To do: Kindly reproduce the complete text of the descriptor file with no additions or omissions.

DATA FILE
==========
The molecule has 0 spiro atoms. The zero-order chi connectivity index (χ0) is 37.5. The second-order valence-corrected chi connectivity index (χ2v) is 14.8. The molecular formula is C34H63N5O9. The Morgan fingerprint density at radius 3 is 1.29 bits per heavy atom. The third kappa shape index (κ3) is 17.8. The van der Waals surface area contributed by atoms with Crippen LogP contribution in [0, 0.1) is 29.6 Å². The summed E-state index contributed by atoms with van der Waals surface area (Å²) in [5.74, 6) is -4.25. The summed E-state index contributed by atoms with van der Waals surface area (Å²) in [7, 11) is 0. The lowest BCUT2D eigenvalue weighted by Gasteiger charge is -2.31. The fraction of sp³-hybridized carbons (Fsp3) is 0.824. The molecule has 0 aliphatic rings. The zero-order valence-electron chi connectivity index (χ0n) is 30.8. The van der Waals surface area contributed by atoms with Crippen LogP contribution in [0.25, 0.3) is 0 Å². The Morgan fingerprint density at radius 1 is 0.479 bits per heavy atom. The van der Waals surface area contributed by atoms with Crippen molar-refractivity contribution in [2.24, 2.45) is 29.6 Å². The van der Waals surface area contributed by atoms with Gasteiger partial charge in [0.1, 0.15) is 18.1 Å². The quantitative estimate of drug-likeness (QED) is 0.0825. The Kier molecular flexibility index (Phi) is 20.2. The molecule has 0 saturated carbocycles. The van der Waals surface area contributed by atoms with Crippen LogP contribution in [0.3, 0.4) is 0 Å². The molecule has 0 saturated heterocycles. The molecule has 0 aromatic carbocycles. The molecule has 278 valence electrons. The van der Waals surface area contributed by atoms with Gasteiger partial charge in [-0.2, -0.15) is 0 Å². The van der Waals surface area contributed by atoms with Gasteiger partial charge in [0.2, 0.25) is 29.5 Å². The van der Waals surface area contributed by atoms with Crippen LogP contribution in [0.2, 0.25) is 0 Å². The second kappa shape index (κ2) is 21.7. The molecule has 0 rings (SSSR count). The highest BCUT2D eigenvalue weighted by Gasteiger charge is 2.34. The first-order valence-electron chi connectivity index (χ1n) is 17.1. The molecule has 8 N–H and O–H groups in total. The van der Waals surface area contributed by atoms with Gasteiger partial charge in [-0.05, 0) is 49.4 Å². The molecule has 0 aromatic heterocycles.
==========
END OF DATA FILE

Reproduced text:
The molecule has 0 spiro atoms. The zero-order chi connectivity index (χ0) is 37.5. The second-order valence-corrected chi connectivity index (χ2v) is 14.8. The molecular formula is C34H63N5O9. The Morgan fingerprint density at radius 3 is 1.29 bits per heavy atom. The third kappa shape index (κ3) is 17.8. The van der Waals surface area contributed by atoms with Crippen LogP contribution in [0, 0.1) is 29.6 Å². The summed E-state index contributed by atoms with van der Waals surface area (Å²) in [5.74, 6) is -4.25. The summed E-state index contributed by atoms with van der Waals surface area (Å²) in [7, 11) is 0. The lowest BCUT2D eigenvalue weighted by Gasteiger charge is -2.31. The fraction of sp³-hybridized carbons (Fsp3) is 0.824. The molecule has 0 aliphatic rings. The zero-order valence-electron chi connectivity index (χ0n) is 30.8. The van der Waals surface area contributed by atoms with Crippen LogP contribution in [0.25, 0.3) is 0 Å². The Morgan fingerprint density at radius 1 is 0.479 bits per heavy atom. The van der Waals surface area contributed by atoms with Crippen molar-refractivity contribution in [2.24, 2.45) is 29.6 Å². The van der Waals surface area contributed by atoms with Gasteiger partial charge in [0.1, 0.15) is 18.1 Å². The quantitative estimate of drug-likeness (QED) is 0.0825. The Kier molecular flexibility index (Phi) is 20.2. The molecule has 0 saturated carbocycles. The van der Waals surface area contributed by atoms with Crippen LogP contribution in [0.3, 0.4) is 0 Å². The molecule has 0 saturated heterocycles. The molecule has 0 aromatic carbocycles. The molecule has 278 valence electrons. The van der Waals surface area contributed by atoms with Gasteiger partial charge in [-0.2, -0.15) is 0 Å². The van der Waals surface area contributed by atoms with Gasteiger partial charge in [0.2, 0.25) is 29.5 Å². The van der Waals surface area contributed by atoms with Crippen LogP contribution in [0.2, 0.25) is 0 Å². The second kappa shape index (κ2) is 21.7. The molecule has 0 rings (SSSR count). The highest BCUT2D eigenvalue weighted by Gasteiger charge is 2.34. The first-order valence-electron chi connectivity index (χ1n) is 17.1. The molecule has 8 N–H and O–H groups in total. The van der Waals surface area contributed by atoms with Gasteiger partial charge in [-0.05, 0) is 49.4 Å². The molecule has 0 aromatic heterocycles.